Nobody enjoys losing, but success requires the ability to accept a loss. Just speak with a few of the most successful hedge fund managers in history. It isn’t about being correct, George Soros once remarked; it’s about how much money you earn when you’re right against how much money you lose when you’re wrong.
Stanley Druckenmiller, a very successful student of Soros, once said in an interview that he believes he is correct about 60% of the time. He is thus mistaken 40% of the time. Another billionaire macro icon, Paul Tudor Jones, has said that he is wrong approximately as frequently as he is correct, but he agrees with Soros that the sum of one’s wins is more important than the sum of one’s losses.
This implies that many of the world’s most successful hedge fund managers are often mistaken. And they don’t care since it is just crucial in terms of the game and not what is most important. What matters to them is risk management for their concepts and the asymmetry between their winning and failed ideas.
Accepting loss is, of course, easier said than done since it is human nature to loathe loss; thus, absorbing losses regularly may be difficult to swallow for many. However, it would help if you embraced it since it is a necessary component of the game and what will ultimately keep you playing. Additionally, you may move on to the next possible winner more quickly the quicker a concept reaches its breaking point.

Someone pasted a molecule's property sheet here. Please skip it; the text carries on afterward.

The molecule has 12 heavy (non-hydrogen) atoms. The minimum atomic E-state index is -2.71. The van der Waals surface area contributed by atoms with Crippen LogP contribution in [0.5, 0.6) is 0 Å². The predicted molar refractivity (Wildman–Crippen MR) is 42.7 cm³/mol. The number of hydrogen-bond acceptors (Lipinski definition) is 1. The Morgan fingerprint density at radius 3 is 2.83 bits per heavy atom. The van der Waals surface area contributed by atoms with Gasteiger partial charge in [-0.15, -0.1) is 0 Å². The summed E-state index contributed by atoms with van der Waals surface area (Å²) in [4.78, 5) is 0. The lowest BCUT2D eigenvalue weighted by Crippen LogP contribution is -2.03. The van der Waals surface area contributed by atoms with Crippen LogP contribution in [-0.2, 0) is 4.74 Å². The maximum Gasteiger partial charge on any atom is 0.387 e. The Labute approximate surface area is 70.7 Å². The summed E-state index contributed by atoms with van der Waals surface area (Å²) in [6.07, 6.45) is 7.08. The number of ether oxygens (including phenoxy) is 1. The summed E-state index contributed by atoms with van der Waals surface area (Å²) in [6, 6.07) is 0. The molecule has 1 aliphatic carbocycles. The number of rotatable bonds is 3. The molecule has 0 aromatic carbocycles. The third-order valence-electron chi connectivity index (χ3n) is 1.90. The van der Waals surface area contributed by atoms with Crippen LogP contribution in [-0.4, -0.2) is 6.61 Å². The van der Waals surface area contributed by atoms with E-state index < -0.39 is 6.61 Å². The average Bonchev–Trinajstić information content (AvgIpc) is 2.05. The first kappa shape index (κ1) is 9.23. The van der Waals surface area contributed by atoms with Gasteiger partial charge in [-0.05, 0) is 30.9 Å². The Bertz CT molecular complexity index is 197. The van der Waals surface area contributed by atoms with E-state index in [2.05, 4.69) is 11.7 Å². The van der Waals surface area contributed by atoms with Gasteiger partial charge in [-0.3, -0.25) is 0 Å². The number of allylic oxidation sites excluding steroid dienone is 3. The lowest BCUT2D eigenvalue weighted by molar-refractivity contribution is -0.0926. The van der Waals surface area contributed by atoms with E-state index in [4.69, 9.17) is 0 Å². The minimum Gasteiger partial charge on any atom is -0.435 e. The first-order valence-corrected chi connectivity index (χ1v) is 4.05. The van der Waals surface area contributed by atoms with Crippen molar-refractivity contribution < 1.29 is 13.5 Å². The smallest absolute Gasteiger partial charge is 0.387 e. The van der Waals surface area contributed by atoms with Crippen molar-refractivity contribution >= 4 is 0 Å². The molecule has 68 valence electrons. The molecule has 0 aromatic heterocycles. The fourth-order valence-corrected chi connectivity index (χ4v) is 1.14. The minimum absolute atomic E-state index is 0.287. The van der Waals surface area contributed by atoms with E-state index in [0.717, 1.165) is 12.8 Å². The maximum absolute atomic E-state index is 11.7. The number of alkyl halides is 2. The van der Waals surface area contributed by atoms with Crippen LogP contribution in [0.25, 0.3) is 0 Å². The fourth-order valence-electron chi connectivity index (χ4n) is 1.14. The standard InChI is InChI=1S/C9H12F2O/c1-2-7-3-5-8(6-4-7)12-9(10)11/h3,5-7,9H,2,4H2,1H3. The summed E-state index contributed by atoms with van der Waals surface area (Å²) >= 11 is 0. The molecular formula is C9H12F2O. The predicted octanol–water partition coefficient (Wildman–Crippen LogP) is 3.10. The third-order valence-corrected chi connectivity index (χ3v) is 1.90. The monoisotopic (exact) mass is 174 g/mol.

Losses are not all made equal. When you consistently suffer losses or suffer losses that are too large in comparison to your victories, this should raise warning signs. A loss may result from market circumstances unfavorable to your trading strategy or style, or it may be a sign that you are not regularly adhering to your trading guidelines.
Take a critical look at what you are doing while going through a losing streak (drawdown). Check your transaction record and diary to evaluate whether you are trading according to plan or veering off course. Determine what you need to do to go back on track if you see that you are veering off course. Losing in this situation is unacceptable since it was your fault.
Although you should be adaptable to changing market circumstances, if you are following a sound, time-tested approach across many cycles, you should still be successful. This is especially true if you are following your plan and the market is not supportive of your strategy. Here, consistency is crucial, as is sticking with the plan despite setbacks.
- The company’s most delicate don’t emphasize being correct all the time and recognize that accepting losses is part of the game.
- The most critical factors are asymmetrical win/loss ratios and minimizing the risk of winning versus losing ideas.
- But not all losses are the same; you need to know when losing is due to changes in the market and when it results from straying from your trading strategy.